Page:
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UNDERSTANDING OUR HIDDEN SENSE

By: Hudi Schweky



The Vestibular System

There is an amazing system that helps us balance, orient ourselves, and move our bodies, called the vestibular system. The vestibular system is a sense in the body that detects movement based on head position. Anatomically, it is found connected to the inner ear on both sides. From the inner ear it then connects to the cerebellum, brainstem, the spine, many of the skeletal muscles, and the eyes. The vestibular system relies on other senses such as the eyes, ears, and tactile and proprioceptive senses to detect our body orientation in space and to help us move efficiently throughout the environment. It also helps the other senses do their jobs, as without proper orientation none of the other senses would be able to function.

The vestibular system is comprised of the three semicircular canals and the otoliths, on each side of the head, respectively. The canals are fluid-filled and have tiny hair-like structures that bend as the fluids move around the canals. When these hair-like structures bend, the body detects angular and rotary head movement, such as spinning. The otoliths are the two structures that detect linear movement, such as the movement of an elevator going up and down. They actually have weighted calcium carbonate crystals in them, that act as sensors, making us sensitive to the pull of gravity. In this way, we can gather information about acceleration of the head and we are tuned in to know if we are up, down, or tilted to one side.

The two sensory systems that the vestibular system primarily works with are the proprioceptive system and the eyes.

Proprioception is a sense that tells us about our body position. It works through receptors found throughout the tendons, joints, and muscles. When a muscle stretches, it sends information to the brain about its position and location in respect to the body.

For example, if you are about to lose your balance, you will flex your hips, move your trunk forward, and lift your arms up to catch yourself. This balancing act happens because the vestibular system is connected to the muscles in the neck, limbs, and trunk. When it senses that you are off balance it will send a signal to the body to rebalance.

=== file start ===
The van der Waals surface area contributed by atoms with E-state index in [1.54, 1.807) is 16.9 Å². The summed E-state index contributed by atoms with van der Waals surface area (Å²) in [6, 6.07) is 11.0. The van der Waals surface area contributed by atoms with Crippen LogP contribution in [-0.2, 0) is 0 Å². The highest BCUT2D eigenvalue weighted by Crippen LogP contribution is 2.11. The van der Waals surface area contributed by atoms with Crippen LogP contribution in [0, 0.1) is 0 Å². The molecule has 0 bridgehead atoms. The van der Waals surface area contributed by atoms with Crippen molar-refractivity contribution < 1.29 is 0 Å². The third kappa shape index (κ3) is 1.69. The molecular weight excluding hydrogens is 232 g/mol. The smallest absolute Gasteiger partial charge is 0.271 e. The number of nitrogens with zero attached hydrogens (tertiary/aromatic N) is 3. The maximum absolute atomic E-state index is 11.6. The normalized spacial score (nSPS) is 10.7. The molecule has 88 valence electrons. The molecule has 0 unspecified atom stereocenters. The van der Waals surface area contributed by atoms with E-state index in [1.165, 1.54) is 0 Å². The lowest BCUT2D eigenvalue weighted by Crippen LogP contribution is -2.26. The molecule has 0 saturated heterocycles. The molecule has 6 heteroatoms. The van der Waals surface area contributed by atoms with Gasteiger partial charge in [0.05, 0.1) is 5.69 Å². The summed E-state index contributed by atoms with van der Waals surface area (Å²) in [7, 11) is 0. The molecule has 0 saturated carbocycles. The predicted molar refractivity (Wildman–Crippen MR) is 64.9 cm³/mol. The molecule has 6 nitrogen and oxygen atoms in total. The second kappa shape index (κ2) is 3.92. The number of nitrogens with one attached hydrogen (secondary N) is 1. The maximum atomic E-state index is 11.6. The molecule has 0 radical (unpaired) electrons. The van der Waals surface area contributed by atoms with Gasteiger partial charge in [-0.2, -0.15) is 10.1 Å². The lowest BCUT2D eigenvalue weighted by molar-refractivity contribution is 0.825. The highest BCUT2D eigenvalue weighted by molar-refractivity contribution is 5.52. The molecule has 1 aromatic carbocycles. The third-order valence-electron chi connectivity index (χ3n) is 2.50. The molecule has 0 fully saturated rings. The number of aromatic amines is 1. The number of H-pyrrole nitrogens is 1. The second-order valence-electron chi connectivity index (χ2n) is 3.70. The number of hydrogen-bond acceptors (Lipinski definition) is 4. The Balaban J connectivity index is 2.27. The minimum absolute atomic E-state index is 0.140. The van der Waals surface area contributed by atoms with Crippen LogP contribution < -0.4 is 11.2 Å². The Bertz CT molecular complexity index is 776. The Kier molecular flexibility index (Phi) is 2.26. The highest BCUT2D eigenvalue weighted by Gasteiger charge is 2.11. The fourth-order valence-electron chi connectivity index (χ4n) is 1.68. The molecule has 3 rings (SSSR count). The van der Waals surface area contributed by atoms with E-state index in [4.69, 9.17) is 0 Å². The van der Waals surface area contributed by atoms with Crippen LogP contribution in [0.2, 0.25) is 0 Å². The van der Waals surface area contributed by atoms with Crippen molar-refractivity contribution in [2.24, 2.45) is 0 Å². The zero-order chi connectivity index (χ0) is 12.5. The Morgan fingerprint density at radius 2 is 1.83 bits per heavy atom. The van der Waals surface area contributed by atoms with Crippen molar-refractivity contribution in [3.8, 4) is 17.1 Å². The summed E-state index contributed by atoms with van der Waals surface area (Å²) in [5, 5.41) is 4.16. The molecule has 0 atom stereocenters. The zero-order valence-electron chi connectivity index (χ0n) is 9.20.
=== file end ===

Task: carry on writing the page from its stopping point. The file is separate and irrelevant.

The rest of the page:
The connection to the core muscles is important, because the core muscles serve as the body’s center of gravity, and this connection is activated for balance and to coordinate movement.
Conversely, balancing activities also activate and strengthen the core muscles for postural control.

The eyes are critical to balance as well, as vision guides usaround our environment safely. Furthermore, the vestibular system is connected to the eyes in six different locations, to help stabilize our eye gaze while the head is moving.

Vestibular Issues– Gravitational insecurity is the fear of being off the ground. For example, Billy is scared to be in an elevator, because he does not like the sensation of the elevator moving up and down. Vestibular under-responsivenessis when a child has a hard time sequencing and coordinating movements. For example,
Sam has a hard time coordinatingthe movements for dancing. Both these
issues come from the vestibular system not taking in sensory information properly.

The Importance of a Multisensory Approach–
All the sensory systems work together to help the body function. Many of the senses share some of the same nerves for activation. We can use this connection to help the senses strengthen each other. For example, if the vestibular system is underactive we can use hearing and or vision to give the vestibular system a boost by activating the same nerve that innervates the vestibular and visual or auditory system. This is known as a multi-sensory approach. Many educators are emphasizing the importance of a multisensory approach to help children acquire skills necessary for learning.